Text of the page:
Mohandas Gandhi

Born on October 2nd, 1869 in Porbandar, Kathiawar, which was at the time apart of the British Indian Empire, Mohandas Gandhi would become the father of the Indian independence movement. Gandhi influenced men such as Martin Luther King Jr. and Nelson Mandela among others. Martin Luther Jr. used Gandhi's concept of non-violent protest as a model for his own struggles.

At the tender age of 13, Gandhi joined Kasturba, age 12, in a marriage arranged by their parents. They would be together until death. While Gandhi displayed loving kindness to everyone else, he was quite demanding and severe with his wife and sons. Another interesting fact which Gandhi admits in his autobiography is that at that at around the same age, he contemplated committing suicide because he was caught smoking with one of his relatives and couldn't bear the humiliation and anguish he had caused his parents. Of course, he never went through with it, or else we would've never come to know the skinny man wrapped in sheets who would change the course of history.  

In September 1888, at age 18, Gandhi left India, without his wife and newborn son, in order to study to become a lawyer in London. Attempting to fit into English society, Gandhi spent his first three months in London attempting to make himself into an English gentleman by buying new suits, fine-tuning his English accent, learning French, and taking violin and dance lessons. After three months of these expensive endeavors, Gandhi decided they were a waste of time and money. He then cancelled all of these classes and spent the remainder of his three-year stay in London being a serious student and living a very simple lifestyle.

He studied law in London, but in 1893 went to South Africa, where he spent 20 years opposing discriminatory legislation against Indians. As a pioneer of Satyagraha, or resistance through mass non-violent civil disobedience, he became on of the mass non-violent civil disobedience, he became one of the major political and spiritual leaders of his time. Satyagraha remains one of the most potent philosophies in freedom struggles throughout the world today.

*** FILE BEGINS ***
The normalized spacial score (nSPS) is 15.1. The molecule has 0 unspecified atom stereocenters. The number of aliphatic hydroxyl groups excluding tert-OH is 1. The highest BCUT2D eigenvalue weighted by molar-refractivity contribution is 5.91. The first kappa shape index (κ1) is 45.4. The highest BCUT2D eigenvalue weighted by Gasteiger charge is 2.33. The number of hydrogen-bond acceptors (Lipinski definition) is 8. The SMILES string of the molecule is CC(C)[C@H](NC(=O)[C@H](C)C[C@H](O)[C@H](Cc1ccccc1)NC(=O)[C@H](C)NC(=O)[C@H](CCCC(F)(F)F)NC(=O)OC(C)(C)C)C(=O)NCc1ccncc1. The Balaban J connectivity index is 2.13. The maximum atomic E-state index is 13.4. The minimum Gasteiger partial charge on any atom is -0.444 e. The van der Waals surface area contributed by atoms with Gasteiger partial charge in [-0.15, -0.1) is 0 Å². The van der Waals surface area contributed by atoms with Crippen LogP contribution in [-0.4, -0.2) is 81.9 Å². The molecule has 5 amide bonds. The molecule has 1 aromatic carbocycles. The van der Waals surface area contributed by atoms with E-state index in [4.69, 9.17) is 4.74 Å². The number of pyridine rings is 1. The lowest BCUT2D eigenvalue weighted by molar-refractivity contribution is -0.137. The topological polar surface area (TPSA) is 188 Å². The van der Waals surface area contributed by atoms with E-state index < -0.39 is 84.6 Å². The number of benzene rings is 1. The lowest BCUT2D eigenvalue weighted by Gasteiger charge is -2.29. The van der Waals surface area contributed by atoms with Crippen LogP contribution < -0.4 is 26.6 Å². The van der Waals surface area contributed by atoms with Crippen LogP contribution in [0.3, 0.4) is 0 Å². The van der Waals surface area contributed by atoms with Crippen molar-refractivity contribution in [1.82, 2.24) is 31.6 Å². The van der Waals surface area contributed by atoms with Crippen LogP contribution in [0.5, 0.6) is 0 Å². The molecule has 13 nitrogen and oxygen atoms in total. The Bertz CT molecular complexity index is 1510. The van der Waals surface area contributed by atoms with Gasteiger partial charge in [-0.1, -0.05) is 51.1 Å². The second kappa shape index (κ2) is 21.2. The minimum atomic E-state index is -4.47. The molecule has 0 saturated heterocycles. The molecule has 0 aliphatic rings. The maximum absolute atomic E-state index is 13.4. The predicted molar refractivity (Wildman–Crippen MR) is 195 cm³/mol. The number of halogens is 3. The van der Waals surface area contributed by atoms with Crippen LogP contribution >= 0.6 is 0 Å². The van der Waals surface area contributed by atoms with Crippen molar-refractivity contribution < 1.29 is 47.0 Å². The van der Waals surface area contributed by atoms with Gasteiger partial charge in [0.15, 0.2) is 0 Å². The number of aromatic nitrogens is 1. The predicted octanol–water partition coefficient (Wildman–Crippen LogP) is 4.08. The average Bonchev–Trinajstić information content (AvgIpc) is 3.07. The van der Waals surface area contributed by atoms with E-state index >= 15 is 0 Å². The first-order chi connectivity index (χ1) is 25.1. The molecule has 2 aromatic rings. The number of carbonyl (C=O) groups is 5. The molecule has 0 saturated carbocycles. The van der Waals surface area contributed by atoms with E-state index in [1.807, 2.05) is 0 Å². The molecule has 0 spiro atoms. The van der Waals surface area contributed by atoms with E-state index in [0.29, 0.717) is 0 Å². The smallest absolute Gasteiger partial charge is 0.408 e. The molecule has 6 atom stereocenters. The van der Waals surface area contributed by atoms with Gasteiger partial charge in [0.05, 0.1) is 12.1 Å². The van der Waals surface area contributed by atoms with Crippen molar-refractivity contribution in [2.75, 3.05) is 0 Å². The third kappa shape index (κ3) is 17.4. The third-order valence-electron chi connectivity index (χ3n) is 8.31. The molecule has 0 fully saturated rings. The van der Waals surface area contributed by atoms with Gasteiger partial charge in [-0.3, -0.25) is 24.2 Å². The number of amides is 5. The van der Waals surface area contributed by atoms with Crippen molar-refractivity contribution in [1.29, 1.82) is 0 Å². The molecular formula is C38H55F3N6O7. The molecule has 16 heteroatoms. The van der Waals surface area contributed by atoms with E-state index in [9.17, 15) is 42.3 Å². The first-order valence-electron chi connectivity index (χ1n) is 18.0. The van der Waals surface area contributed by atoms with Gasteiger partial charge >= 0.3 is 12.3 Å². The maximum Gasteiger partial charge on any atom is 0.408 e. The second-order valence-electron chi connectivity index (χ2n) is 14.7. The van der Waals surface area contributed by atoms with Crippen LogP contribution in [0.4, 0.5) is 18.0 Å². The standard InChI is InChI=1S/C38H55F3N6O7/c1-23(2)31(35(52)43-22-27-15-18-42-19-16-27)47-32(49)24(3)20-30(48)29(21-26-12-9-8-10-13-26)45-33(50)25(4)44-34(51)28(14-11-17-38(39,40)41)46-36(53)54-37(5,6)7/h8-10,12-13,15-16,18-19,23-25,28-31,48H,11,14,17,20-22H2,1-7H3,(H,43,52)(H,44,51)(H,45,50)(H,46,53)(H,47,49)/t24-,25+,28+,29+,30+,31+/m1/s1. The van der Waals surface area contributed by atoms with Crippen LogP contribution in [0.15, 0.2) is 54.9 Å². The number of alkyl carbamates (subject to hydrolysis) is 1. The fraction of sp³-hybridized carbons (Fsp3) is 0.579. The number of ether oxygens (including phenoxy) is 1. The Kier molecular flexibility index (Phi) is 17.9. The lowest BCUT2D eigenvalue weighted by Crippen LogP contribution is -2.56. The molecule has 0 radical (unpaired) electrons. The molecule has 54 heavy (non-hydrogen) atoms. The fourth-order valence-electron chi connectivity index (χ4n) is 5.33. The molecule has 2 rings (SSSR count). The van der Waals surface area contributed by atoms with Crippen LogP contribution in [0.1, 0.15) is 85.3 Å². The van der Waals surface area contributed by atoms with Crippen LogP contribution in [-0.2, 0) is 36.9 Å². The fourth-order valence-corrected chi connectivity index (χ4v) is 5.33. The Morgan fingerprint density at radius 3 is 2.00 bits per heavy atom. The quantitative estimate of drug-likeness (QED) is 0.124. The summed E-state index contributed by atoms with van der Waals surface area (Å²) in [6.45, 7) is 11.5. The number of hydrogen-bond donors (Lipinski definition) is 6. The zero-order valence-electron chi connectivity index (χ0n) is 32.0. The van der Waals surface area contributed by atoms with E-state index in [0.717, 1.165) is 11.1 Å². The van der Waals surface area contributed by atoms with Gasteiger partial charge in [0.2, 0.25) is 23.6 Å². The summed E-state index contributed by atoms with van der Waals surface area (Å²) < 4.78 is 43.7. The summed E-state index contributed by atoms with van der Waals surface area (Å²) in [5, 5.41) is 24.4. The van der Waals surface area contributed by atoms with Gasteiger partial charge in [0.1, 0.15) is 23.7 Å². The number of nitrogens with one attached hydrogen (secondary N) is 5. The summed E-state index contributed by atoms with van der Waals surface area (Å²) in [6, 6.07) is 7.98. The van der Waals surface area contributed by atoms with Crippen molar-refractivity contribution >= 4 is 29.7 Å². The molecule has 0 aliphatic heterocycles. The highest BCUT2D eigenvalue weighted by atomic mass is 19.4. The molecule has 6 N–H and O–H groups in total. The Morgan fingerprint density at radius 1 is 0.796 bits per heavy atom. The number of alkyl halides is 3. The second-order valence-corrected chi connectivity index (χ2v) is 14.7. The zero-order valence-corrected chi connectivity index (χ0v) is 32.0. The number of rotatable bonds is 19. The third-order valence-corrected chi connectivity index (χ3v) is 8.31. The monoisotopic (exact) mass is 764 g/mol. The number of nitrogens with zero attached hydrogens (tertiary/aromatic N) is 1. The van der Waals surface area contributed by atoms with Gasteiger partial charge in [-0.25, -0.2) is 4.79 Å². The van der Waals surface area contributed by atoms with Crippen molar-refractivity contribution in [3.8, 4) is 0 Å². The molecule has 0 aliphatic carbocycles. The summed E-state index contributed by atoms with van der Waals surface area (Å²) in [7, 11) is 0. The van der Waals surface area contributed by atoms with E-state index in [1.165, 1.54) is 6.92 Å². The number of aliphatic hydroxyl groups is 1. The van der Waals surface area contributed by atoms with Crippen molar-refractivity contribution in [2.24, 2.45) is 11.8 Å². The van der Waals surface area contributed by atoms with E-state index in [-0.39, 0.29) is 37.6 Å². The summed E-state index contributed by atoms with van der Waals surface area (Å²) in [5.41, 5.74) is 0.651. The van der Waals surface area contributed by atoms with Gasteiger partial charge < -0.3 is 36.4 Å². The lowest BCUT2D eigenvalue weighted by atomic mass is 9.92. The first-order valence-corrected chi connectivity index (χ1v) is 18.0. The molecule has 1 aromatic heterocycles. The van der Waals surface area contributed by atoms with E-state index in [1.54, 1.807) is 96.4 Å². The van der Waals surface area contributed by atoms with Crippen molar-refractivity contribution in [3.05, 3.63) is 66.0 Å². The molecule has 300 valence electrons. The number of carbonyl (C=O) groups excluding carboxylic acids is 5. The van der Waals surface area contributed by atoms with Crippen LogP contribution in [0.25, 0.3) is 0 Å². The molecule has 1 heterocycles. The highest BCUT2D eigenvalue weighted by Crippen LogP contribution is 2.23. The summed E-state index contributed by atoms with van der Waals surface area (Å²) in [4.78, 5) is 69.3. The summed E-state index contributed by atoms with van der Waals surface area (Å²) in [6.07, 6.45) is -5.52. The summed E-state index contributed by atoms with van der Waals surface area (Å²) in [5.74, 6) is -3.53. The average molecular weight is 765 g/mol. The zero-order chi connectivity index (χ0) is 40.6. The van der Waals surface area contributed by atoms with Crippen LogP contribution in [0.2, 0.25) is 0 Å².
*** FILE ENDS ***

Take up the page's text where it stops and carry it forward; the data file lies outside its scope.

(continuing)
In 1914, Gandhi returned to India, where he supported the Home Rule movement, and became leader of the Indian National Congress, advocated a policy of non-violent non-cooperation to achieve independence. His goal was to help poor farmers and laborers protest oppressive taxation and discrimination. He struggled to alleviate poverty, liberate women and put an end to caste discrimination, with the ultimate objective being self-rule for India.

In addition to learning to live a very simple and frugal lifestyle, Gandhi discovered his life-long passion for vegetarianism while in England. Although most of the other Indian students ate meat while they were in England, Gandhi was determined not to do so, in part because he had vowed to his mother that he would stay a vegetarian. In his search for vegetarian restaurants, Gandhi found and joined the London Vegetarian Society. The Society consisted of an intellectual crowd who introduced Gandhi to different authors, such as Henry David Thoreau and Leo Tolstoy. It was also through members of the Society that Gandhi began to really read the Bhagavad Gita, an epic poem which is considered a sacred text to Hindus. The new ideas and concepts that he learned from these books set the foundation for his later beliefs.

Following his civil disobedience campaign between 1919-1922 he was jailed for conspiracy. In 1930 he led a landmark 200 mile march to the sea to collect salt in symbolic defiance of the government monopoly. On his release from prison in 1931, he attended the London Round Table Conference on Indian constitutional reform. In 1946, he negotiated with the Cabinet Mission which recommended the new constitutional structure.

Outside the Congress, Mahatma Gandhi also had many rivals who defied his political philosophy. His main rivals outside the were Hindu Nationalists. During and after achieving independence in 1947, Gandhi tried to stop the Hindu assassination because they viewed Gandhi as a traitor because of his role as a middleman between Hindus and Muslims. On January 30, 1948, Gandhi was shot while he was walking to a platform from which he was to address a prayer meeting. The assassin, Nathuram Godse, was a Hindu nationalist with links to the extremist Hindu Mahasabha, who held Gandhi responsible for weakening India by insisting upon a payment to assist Pakistan.

Even after his death, Gandhi's commitment to non-violence and his belief in simple living by making his own clothes, eating a vegetarian diet, and using fasts for self-purification as well as a means of protest have been a beacon of hope for oppressed and marginalized people throughout the world. Among the tributes to Gandhi upon his death were these words by the great physicist, Albert Einstein: "generations to come will scarce believe that such a one as this walked the earth in flesh and blood."

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